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I am developing a DLL in C++ and want to perform unit testing of that DLL using the Boost Test Libraries. I read the Boost test manual thoroughly but since I am new, I have the following question:

Should I add test classes in the same VC project in which I am developing my DLL?. Ideally I want to do this but I am confused that a DLL has no main() and, on the other hand, the Boost test needs its own main() to execute. So where does the Boost test output go in this scenario? (In fact, I practically implemented this and don't see any output :( and almost spent two days I figuring out the problem, but didn't succeed)



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2 Answers 2

up vote 2 down vote accepted

You have 3 ways to do this:

  1. You can definitely do what another reply suggest and build your lib as static. I wouldn't recommend this way though.

  2. You can have one or more separate unit test projects in your solution. These projects will link with your library and with either static or shared version of Boost Test library. Each project will have a main either supplied by the Boost.Test library or implemented by you manually.

  3. Finally you have another option and you can put your test cases directly into your library. You'll need to link with shared version of Boost Test. Once your library is built you can use it regularly as you do now plus you'll have an ability to execute test cases built into it. To execute the test case you'll need a test runner. Boost Test supplies one called "console test runner". You'll need to build it once and you can use for all your projects. Using this test runner you can execute your unit test like this:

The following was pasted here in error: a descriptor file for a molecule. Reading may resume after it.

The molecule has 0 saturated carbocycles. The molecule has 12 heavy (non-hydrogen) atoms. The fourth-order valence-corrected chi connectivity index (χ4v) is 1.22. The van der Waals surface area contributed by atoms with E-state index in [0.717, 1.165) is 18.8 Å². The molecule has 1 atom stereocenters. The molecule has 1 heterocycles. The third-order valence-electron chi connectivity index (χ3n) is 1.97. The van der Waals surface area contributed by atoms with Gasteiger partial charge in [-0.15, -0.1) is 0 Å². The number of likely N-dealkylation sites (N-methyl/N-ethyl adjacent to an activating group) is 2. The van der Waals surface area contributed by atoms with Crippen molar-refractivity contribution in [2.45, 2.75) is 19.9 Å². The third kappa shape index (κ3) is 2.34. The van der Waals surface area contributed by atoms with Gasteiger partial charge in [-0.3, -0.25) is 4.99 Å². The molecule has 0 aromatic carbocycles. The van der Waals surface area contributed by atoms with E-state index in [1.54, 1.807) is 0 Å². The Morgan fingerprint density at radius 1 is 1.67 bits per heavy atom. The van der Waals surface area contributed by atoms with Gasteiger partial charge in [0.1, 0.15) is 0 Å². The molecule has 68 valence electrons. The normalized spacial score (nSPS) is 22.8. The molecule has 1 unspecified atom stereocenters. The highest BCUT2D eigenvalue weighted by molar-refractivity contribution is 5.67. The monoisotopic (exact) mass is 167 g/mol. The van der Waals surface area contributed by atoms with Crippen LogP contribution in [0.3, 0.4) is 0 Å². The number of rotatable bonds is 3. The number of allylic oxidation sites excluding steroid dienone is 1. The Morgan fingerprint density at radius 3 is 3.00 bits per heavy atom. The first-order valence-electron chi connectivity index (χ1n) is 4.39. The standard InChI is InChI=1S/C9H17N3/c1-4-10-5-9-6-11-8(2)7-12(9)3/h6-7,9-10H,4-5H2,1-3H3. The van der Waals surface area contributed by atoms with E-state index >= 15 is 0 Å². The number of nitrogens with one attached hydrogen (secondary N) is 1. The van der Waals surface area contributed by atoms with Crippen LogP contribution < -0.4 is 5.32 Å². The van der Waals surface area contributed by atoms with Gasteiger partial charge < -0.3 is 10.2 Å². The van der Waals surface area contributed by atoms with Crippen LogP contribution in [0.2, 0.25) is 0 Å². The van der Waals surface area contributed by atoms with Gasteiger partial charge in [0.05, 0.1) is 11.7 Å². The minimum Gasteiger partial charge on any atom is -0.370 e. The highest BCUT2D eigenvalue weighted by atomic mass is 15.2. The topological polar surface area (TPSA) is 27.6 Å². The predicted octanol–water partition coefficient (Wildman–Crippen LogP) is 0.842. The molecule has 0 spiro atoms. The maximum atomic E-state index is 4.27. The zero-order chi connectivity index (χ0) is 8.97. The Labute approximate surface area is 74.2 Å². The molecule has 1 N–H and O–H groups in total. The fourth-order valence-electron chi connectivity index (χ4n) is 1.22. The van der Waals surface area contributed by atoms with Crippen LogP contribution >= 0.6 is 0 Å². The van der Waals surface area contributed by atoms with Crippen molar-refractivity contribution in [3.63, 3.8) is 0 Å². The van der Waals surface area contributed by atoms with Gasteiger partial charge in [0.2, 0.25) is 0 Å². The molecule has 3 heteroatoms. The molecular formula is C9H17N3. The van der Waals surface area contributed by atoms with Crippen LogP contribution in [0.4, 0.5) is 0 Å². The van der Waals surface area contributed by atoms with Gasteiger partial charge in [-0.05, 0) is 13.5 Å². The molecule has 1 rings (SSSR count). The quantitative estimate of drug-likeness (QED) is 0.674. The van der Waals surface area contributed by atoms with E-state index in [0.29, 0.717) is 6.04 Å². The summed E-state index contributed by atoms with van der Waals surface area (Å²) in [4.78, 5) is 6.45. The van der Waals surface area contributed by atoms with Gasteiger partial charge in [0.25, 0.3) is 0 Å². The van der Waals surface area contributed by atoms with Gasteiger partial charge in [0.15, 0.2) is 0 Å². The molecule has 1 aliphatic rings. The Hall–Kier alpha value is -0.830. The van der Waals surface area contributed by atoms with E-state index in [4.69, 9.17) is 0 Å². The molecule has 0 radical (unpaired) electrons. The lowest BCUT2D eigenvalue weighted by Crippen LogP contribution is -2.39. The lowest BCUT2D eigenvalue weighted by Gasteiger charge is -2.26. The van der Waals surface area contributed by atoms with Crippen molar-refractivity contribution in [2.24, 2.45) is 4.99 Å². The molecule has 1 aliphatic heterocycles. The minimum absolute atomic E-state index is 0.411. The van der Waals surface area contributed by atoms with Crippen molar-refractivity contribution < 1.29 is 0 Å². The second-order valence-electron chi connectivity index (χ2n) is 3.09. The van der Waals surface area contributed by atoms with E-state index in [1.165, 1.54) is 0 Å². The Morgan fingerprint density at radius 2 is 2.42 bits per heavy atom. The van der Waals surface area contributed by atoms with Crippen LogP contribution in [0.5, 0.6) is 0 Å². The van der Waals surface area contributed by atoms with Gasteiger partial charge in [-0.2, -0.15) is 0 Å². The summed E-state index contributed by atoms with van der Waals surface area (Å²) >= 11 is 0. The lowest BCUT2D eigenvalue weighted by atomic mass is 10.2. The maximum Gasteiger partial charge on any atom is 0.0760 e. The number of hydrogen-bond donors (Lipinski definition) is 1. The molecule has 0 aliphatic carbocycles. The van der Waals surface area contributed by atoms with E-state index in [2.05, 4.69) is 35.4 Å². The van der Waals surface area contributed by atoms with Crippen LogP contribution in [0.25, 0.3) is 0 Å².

test_runner.exe --test "your_lib".dll

    You should understand all the pluses and minuses of this approach. Your unit test code will be part of your production library. It'll make it slightly bigger, but on the other hand you'll be able to run the test in production if necessary.

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Where can I find console test runner BoostTest supplies with? –  StNickolay Sep 10 '13 at 12:52

You could build your DLL as a static library file first. You can then use it to compile your final DLL directly and create an executable that contains your boost tests. Here's an example using boost.build:

lib lib_base
    : # sources
        $(MAIN_SOURCES).cpp  # Sources for the library.
    : # requirements
    : : ;

lib dll_final
    : # sources
        $(DLL_SOURCES).cpp   # Sources for DllMain .
    : # requirements
    : : ;

unit-test test_exe
    : # sources
        $(TEST_SOURCES).cpp  # Sources for the unit tests.
    : # properties

You do have to be carefull to not have any important logic in your DllMain but that's usually a bad idea.

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